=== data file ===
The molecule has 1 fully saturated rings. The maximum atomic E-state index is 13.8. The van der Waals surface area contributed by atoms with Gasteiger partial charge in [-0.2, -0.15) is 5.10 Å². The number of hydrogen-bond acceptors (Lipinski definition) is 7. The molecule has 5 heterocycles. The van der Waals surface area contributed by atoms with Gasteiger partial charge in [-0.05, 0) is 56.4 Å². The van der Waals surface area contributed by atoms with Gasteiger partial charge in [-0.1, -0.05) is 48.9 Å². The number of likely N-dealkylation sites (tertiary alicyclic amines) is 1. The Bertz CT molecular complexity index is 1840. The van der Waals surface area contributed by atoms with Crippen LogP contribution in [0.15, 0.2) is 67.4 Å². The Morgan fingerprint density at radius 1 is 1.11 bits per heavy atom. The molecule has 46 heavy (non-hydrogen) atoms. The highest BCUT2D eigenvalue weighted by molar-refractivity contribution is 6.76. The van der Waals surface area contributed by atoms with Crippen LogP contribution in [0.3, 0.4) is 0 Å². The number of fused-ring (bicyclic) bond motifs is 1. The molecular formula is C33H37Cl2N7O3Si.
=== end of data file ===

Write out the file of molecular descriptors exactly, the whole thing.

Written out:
The molecule has 1 fully saturated rings. The maximum atomic E-state index is 13.8. The van der Waals surface area contributed by atoms with Gasteiger partial charge in [-0.2, -0.15) is 5.10 Å². The number of hydrogen-bond acceptors (Lipinski definition) is 7. The molecule has 5 heterocycles. The van der Waals surface area contributed by atoms with Gasteiger partial charge in [-0.05, 0) is 56.4 Å². The van der Waals surface area contributed by atoms with Gasteiger partial charge in [-0.1, -0.05) is 48.9 Å². The number of likely N-dealkylation sites (tertiary alicyclic amines) is 1. The Bertz CT molecular complexity index is 1840. The van der Waals surface area contributed by atoms with Crippen LogP contribution in [0.15, 0.2) is 67.4 Å². The Morgan fingerprint density at radius 1 is 1.11 bits per heavy atom. The molecule has 46 heavy (non-hydrogen) atoms. The highest BCUT2D eigenvalue weighted by molar-refractivity contribution is 6.76. The van der Waals surface area contributed by atoms with Crippen LogP contribution in [0.3, 0.4) is 0 Å². The number of fused-ring (bicyclic) bond motifs is 1. The molecular formula is C33H37Cl2N7O3Si.